Internet Shakespeare Editions



The hanging, drawing and quartering of Sir John Oldcastle.
From the Furness Library of the University of Pennsylvania.

Almost a spectator sport, hanging was the most common method of executing convicted criminals. Hanging came in various stages of severity: more serious crimes involved slow death and mutilation.

The greatest and most grievous punishment used in England . . . is drawing from the prison to the place of execution upon an hurdle or sled, where they are hanged till they be half dead, and then taken down and quartered alive, after that their members and bowels are cut from their bodies, and thrown into a fire provided near hand and within their own sight, even for the same purpose.

Read the actual wording of the law.

Pictured here is the execution of Sir John Oldcastle, from Holinshed's Chronicles. Holinshed writes:

The hanging of Sir John Oldcastell
Aboute the same season, was sir John Oldcastell, Lord Cobham taken . . . not without daunger and hurtes of some that were at the taking of him, for they could not take him, till he was wounded himselfe. . . . in the end he was condemned, and finally was drawen from the tower unto S. Giles fielde, and there hanged in a chayne by the midle, and after consumed with fire, the gallawes and all.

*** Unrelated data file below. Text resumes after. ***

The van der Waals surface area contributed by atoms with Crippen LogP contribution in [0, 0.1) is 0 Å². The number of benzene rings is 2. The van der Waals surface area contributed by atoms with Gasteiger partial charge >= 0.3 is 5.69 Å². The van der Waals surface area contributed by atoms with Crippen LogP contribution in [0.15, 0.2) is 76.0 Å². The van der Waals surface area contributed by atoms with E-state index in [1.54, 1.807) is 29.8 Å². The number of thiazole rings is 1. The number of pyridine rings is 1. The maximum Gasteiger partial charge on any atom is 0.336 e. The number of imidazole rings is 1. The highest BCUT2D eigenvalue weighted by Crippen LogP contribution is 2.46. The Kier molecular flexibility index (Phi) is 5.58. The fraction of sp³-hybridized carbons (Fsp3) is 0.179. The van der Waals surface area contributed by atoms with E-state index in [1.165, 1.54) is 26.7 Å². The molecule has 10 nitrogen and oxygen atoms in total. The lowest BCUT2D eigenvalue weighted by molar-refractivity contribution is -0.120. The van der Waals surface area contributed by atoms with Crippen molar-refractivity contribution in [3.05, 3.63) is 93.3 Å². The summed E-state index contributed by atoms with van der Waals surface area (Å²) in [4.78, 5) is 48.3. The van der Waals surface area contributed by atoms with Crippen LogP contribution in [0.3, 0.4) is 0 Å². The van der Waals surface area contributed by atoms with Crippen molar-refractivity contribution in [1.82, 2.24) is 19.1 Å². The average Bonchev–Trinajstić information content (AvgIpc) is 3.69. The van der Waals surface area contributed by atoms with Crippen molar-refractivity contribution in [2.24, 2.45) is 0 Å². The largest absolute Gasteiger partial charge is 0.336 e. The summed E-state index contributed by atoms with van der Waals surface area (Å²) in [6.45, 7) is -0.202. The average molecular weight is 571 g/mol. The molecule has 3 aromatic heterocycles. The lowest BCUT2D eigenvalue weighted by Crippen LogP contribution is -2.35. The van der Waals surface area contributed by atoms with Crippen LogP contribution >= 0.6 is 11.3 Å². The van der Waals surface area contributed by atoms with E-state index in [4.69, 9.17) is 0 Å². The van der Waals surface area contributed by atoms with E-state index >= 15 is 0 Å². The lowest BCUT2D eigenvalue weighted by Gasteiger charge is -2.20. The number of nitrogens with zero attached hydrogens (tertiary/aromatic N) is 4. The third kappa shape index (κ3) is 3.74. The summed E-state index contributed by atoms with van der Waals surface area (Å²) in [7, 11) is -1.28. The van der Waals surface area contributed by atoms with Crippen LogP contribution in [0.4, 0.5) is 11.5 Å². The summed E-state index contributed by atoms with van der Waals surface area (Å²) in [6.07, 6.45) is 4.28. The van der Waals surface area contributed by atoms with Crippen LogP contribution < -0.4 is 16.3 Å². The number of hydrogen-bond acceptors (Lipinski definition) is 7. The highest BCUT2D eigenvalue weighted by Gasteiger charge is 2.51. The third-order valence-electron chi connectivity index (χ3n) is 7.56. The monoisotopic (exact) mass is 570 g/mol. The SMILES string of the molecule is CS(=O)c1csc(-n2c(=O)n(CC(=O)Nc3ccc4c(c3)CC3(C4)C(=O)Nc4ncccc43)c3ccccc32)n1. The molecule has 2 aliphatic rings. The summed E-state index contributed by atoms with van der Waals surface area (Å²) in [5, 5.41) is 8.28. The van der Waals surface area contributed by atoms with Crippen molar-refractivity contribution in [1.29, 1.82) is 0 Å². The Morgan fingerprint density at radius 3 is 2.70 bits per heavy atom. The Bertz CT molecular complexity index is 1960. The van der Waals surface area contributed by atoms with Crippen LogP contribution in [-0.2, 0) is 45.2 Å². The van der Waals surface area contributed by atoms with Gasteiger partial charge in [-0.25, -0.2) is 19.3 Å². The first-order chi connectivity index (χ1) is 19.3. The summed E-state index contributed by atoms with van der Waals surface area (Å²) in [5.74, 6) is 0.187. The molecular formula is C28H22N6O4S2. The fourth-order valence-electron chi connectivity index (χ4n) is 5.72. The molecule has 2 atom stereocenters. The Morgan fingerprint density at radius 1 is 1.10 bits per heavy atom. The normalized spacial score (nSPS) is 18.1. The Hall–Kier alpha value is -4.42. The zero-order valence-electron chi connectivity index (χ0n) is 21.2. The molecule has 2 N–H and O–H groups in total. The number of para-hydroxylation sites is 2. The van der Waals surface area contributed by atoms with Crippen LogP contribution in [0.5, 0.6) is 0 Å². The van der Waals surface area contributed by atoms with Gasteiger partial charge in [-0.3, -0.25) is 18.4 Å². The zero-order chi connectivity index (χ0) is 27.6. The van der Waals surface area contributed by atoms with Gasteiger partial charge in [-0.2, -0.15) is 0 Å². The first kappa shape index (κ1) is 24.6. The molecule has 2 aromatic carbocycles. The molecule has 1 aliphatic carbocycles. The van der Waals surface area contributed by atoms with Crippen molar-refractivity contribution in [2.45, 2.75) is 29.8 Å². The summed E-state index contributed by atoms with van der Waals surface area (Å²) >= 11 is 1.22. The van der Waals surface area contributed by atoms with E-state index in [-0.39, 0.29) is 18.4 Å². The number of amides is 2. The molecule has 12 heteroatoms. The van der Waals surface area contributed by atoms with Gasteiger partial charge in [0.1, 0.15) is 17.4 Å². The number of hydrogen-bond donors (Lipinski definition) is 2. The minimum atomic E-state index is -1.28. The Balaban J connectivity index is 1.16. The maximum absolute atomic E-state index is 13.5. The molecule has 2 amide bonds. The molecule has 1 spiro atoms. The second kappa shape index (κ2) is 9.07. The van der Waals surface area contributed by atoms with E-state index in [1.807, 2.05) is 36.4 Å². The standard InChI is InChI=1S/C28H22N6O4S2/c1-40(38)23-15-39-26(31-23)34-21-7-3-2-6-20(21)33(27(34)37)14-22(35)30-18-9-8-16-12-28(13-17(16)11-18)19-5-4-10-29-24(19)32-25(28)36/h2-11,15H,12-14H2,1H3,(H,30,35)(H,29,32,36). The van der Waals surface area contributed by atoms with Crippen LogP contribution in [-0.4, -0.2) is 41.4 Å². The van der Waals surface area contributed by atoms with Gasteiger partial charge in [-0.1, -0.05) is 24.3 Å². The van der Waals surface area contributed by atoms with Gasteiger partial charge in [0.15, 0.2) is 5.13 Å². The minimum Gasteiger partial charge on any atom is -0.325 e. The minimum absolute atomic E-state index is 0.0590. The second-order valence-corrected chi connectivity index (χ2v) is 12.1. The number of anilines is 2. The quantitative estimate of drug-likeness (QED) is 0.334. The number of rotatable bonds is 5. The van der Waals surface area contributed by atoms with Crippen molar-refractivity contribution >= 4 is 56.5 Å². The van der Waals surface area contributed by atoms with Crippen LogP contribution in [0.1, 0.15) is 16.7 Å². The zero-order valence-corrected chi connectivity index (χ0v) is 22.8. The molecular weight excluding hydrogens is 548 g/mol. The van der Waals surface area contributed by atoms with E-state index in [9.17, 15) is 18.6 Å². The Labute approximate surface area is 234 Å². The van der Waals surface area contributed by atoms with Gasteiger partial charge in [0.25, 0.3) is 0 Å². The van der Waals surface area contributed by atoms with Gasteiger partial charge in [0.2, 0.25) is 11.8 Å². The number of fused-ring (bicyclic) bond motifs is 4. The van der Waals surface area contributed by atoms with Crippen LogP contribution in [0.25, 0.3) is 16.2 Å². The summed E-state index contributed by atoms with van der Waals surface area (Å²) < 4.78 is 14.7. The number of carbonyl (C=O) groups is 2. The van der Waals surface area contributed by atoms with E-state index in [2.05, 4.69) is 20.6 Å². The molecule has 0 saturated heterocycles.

(Quoted from the Holinshed site at the Furness Library, University of Pennsylvania.)

On "lesser hangings."*


  1. "Lesser hangings"

    Sometimes, if the trespass be not the more heinous, they are suffered to hang till they be quite dead. But if he be convicted of willful murder, done either upon pretended malice, or in any notable robbery, he is either hanged alive in chains near the place where the fact was committed (or else upon compassion taken first strangled with a rope) and so continued till his bones consume to nothing. . . .

    When willful manslaughter is perpetrated, beside hanging, the offender has his right hand commonly stricken off before or near unto the place where the act was done, after which he is led forth to the place of execution, and there put to death according to the law.
    (From William Harrison's Description of England, 1587.)